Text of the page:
/Saxray
 

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I have a size 2 inbound to me now, due here Monday. I'll update you all when I receive it. My general thought is that it is going to be too soft, and I'll wish they made 1/4 sizes like Legere does...
 

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Ok I played the size 2 for a few hours and while it’s not too soft I’m not thrilled with how it plays compared to a good cane reed. Is it useable if I needed to? Yes. It’s one of the better synthetics I’ve played. I’d say Legere American Cut then this.
 

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Ok I played the size 2 for a few hours and while it’s not too soft I’m not thrilled with how it plays compared to a good cane reed. Is it useable if I needed to? Yes. It’s one of the better synthetics I’ve played. I’d say Legere American Cut then this.
How are the palm keys and altissimo on it?

I haven't tried one on tenor, but my experience on clarinet and alto suggest that using a strength that's about right (i.e., not too hard) leads to very flat high notes. I thought it might just be me, but then I saw the video below, where a professional clarinetist plays the Venn reeds vs. cane (Reserve Classic, I think) and you can hear her go way flat in the altissimo on the Venns. She also suggests that the next strength up was essentially unplayable for her.

 

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How are the palm keys and altissimo on it?

I haven't tried one on tenor, but my experience on clarinet and alto suggest that using a strength that's about right (i.e., not too hard) leads to very flat high notes. I thought it might just be me, but then I saw the video below, where a professional clarinetist plays the Venn reeds vs. cane (Reserve Classic, I think) and you can hear her go way flat in the altissimo on the Venns. She also suggests that the next strength up was essentially unplayable for her.

Yes the upper register was flat to where I had to voice them up to get them in tune. I noticed it right off while playing a front F, super flat.
I got used to it to where I could make it work but it took adjustment.
 

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I bought a 2 and a 2,5 for tenor when these first came out in April. The 2.5 was too hard for me but the 2 was really nice. Very responsive but slightly darker and rounder than the Fibracells (2.5-3), Fiberreed Carbons (medium) and occasional Legere AC (2.25) I have previously been using. My only niggle is that the tip seems to split very easily but I guess one just have to be careful.
/Saxray
Thanks for your opinion. Are you still glad after two months? I'm thinking about tenor 2 (2,5 would be probably too hard) but I still hesitate a bit. Are tips in your reeds still OK? Doesn't split?
 

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Discussion Starter · #58 ·
Thanks for your opinion. Are you still glad after two months? I'm thinking about tenor 2 (2,5 would be probably too hard) but I still hesitate a bit. Are tips in your reeds still OK? Doesn't split?
To be honest, I have actually gone back to the Hartmanns, at least for the moment. The Venns play really well but for me, they are a bit too dark and I´m missing that extra bit of sparkle that the Hartmanns give me.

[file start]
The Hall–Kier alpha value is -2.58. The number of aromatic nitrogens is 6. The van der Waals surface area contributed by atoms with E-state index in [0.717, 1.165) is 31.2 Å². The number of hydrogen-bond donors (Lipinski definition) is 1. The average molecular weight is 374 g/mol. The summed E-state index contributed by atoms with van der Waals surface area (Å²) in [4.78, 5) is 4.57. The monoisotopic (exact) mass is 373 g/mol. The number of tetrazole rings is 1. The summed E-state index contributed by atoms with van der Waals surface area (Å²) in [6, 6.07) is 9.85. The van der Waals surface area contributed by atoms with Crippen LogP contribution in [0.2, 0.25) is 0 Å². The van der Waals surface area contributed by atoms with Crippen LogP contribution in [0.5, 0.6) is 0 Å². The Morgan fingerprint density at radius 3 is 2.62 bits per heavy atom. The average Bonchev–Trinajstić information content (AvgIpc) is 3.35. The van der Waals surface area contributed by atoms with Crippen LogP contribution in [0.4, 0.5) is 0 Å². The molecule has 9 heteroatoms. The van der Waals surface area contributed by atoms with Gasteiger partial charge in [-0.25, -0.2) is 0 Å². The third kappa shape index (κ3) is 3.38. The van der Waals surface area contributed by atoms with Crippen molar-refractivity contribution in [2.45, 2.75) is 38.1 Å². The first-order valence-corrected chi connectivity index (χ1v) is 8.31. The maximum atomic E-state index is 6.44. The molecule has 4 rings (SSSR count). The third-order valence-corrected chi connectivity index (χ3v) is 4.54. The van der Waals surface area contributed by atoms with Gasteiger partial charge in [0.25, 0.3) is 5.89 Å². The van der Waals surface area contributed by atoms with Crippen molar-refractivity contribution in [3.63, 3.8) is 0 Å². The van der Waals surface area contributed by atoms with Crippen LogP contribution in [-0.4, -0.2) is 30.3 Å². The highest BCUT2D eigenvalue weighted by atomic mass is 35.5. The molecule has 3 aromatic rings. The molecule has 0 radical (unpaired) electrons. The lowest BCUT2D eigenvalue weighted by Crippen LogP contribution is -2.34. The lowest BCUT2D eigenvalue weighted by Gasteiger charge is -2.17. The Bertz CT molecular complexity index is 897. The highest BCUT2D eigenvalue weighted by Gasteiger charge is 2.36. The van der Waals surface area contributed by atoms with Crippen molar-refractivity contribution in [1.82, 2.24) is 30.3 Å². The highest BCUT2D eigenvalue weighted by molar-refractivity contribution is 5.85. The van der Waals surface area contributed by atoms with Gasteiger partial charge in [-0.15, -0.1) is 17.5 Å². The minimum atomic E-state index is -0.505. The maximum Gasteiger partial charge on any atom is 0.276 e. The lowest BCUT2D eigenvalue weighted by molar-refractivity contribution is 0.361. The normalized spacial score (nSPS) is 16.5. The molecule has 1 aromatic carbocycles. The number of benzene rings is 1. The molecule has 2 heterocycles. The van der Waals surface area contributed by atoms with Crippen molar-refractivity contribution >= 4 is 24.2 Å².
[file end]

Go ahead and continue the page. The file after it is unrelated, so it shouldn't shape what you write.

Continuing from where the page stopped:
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I've not been on SOTW for a good while, but thought I'd see what the consensus was re. the new Venn 2.0, and add my own thoughts.

Backgroud, pro player for nearly 30 years.

I've only had it for a few days (tenor version, a "2" grading).... Best synthetic reed I've played, having tried them all over the years, and never gigged with any due to none of them being close to what I need/like compared to traditional reeds. Hope to use it this week on a few gigs.


Only negative is that altissimo and multiphonics aren't as immediate. I'll have to adjust either the altissimo/multiphonic fingerings or embouchure. Works better (currently on my Vandoren V16 T8 than my Guardala MBII).

First time I've enjoyed playing a synthetic reed. YMMV.
 

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I haven't tried one on tenor, but my experience on clarinet and alto suggest that using a strength that's about right (i.e., not too hard) leads to very flat high notes. I thought it might just be me, but then I saw the video below, where a professional clarinetist plays the Venn reeds vs. cane (Reserve Classic, I think) and you can hear her go way flat in the altissimo on the Venns. She also suggests that the next strength up was essentially unplayable for her.
I've now tried a second-gen Venn on clarinet, so I figured I'd add another data point here. I tested a Venn 3.0 on both a Vandoren Masters CL4 and a Backun-Hawkins Vocalise G, with a Rovner Dark ligature. The CL4 is my backup mouthpiece; the Vocalise may be my new primary mouthpiece. My previous primary mouthpiece, a D'Addario Reserve X5, lost its cork after repeated use on the tighter barrel of my new clarinet. It's on the shelf until I get it recorked. But the Vocalise is pretty similar in feel to the Reserve, so I didn't have a great deal of mouthpiece adjusting to do.

I have mixed feelings about the Venn. Its tone is pretty good; perhaps a little brighter than a Legere Euro Cut's, but also, as many players seem to observe, slightly more canelike. And it's clear that D'Addario was trying to replicate the qualities of a classical reed; the clarinet Venn is no honker. Resistance and feel: also pretty good, for most of the range. But a big drawback is poor altissimo performance, which surprises me because I've found the Venn for alto sax to have good high-register response. The clarinet Venn basically craps out for me at high E, on both mouthpieces. It's very weird -- I have to change my embouchure to compensate and keep moving up the scale. Such an adjustment is not required for me with a Euro Cut (3.25 or 3.5), cane (Reserve 3.0), or Forestone Black Bamboo (MH). In fact, it's never really been required before; typically, going from high D to high E is sort of automatic. I suppose I could get used to having to finesse the reed at this point, but it would be annoying not to be able to play the way I always have.

I have not tried a Venn 3.5, so I can't say whether its performance would be similar.